The EU has faced criticism for its handling of the vaccine rollout across the continent. Von der Leyen did not elaborate on what the donations to Ukraine – a non-EU country – would mean for the bloc. 

More about Ukraine: Ukraine has a population of approximately 40 million people. It is awaiting delivery of eight million vaccine doses promised under the United Nations Covax program, and up to five million doses of the Chinese CoronaVac vaccine. The country will begin the first phase of its Covid-19 inoculation program this month, President Volodymyr Zelensky announced during the conference. 

The 43-year-old leader, who experienced mild symptoms of the coronavirus last year, said he was ready to get inoculated to encourage others to do the same. 

“As with the majority of world leaders, I am ready to show people by personal example that vaccination is important, it is safe, it is needed,” Zelensky said. 

Ukraine has recorded over 1.2 million cases and more than 23,000 deaths from Covid-19.  

Massachusetts governor calls on Congress to pass Covid-19 relief 

Massachusetts Gov. Charlie Baker called on Congress to act on Covid-19 relief, saying, “there are still substantial financial challenges that we face as a Commonwealth and that other states across the country are facing as well.” 

“It would be critical, from our point of view, for Congress to pass significant relief swiftly to help us beat down the pandemic and just as importantly, help our economy get back on track,” Baker, a Republican, said during a briefing Monday.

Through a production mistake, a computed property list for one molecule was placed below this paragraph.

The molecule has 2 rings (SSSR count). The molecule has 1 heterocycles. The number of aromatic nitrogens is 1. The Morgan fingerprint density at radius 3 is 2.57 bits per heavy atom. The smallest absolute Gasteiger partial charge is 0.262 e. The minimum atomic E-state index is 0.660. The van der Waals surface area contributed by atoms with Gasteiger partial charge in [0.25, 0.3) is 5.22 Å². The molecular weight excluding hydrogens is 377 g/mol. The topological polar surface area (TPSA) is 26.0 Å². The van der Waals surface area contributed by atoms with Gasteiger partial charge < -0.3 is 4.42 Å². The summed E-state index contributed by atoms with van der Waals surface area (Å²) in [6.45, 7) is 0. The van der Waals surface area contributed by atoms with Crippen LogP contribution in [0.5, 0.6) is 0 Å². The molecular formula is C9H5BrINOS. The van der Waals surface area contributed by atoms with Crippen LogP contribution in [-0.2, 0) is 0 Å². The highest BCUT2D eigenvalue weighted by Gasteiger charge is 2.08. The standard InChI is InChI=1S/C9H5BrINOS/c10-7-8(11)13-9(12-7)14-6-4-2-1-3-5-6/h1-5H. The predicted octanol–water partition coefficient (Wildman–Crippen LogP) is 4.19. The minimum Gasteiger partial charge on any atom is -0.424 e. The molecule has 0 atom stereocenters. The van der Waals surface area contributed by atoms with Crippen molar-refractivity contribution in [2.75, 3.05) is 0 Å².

“While hundreds of thousands of residents have returned to work over the past few months, there’s still way too many people out of work through no fault of their own,” he said, adding that Massachusetts is still down 330,000 jobs from this time last year. 

“We’re now in a much better economic spot than we were last spring, but many of our residents are still unable to find a job, and our main streets are hurting, and many small businesses have not recovered from the pandemic and won’t for months,” Baker said.

The governor was joined by Democratic Rep. Richard Neal, who represents Massachusetts’ first congressional district and is also the chairman of the House Ways and Means Committee, to promote President Biden’s Covid-19 relief package. 

More than 42 million Covid-19 vaccine doses administered in the US, according to CDC data

A Moderna COVID-19 vaccine is being administered at the Doolittle Senior Center on February 3, 2021 in Las Vegas, Nevada. 

About 42.4 million doses of Covid-19 vaccine have been administered in the US, according to data published Monday by the US Centers for Disease Control and Prevention. 

The CDC reported that 42,417,617 total doses have been administered – about 72% of the 59,307,800 doses distributed. That’s about 1.2 million more administered doses reported since yesterday, for a seven-day average of nearly 1.5 million doses per day.

About 10% of the US population – more than 32.3 million people – have now received at least one dose of the vaccine, and about 9.5 million people have been fully vaccinated, CDC data shows.

Remember: Data published by the CDC may be delayed, and doses may not have been given on the day reported.